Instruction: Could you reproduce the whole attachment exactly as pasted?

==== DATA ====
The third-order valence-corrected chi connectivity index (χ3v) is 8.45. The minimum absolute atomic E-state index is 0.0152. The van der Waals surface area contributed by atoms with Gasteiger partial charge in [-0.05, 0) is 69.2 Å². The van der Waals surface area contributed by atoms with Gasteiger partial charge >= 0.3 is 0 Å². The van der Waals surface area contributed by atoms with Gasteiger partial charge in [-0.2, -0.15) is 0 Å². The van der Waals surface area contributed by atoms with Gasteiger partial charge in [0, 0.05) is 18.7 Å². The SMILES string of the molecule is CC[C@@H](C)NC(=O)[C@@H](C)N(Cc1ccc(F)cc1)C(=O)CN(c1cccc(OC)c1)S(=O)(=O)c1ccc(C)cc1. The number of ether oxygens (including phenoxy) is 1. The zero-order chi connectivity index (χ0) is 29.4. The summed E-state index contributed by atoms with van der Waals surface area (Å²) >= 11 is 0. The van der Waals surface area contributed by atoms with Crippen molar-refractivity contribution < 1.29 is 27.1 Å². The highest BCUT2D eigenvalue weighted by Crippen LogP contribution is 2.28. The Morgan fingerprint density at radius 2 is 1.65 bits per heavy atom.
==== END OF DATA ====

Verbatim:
The third-order valence-corrected chi connectivity index (χ3v) is 8.45. The minimum absolute atomic E-state index is 0.0152. The van der Waals surface area contributed by atoms with Gasteiger partial charge in [-0.05, 0) is 69.2 Å². The van der Waals surface area contributed by atoms with Gasteiger partial charge >= 0.3 is 0 Å². The van der Waals surface area contributed by atoms with Gasteiger partial charge in [-0.2, -0.15) is 0 Å². The van der Waals surface area contributed by atoms with Gasteiger partial charge in [0, 0.05) is 18.7 Å². The SMILES string of the molecule is CC[C@@H](C)NC(=O)[C@@H](C)N(Cc1ccc(F)cc1)C(=O)CN(c1cccc(OC)c1)S(=O)(=O)c1ccc(C)cc1. The number of ether oxygens (including phenoxy) is 1. The zero-order chi connectivity index (χ0) is 29.4. The summed E-state index contributed by atoms with van der Waals surface area (Å²) >= 11 is 0. The van der Waals surface area contributed by atoms with Crippen molar-refractivity contribution < 1.29 is 27.1 Å². The highest BCUT2D eigenvalue weighted by Crippen LogP contribution is 2.28. The Morgan fingerprint density at radius 2 is 1.65 bits per heavy atom.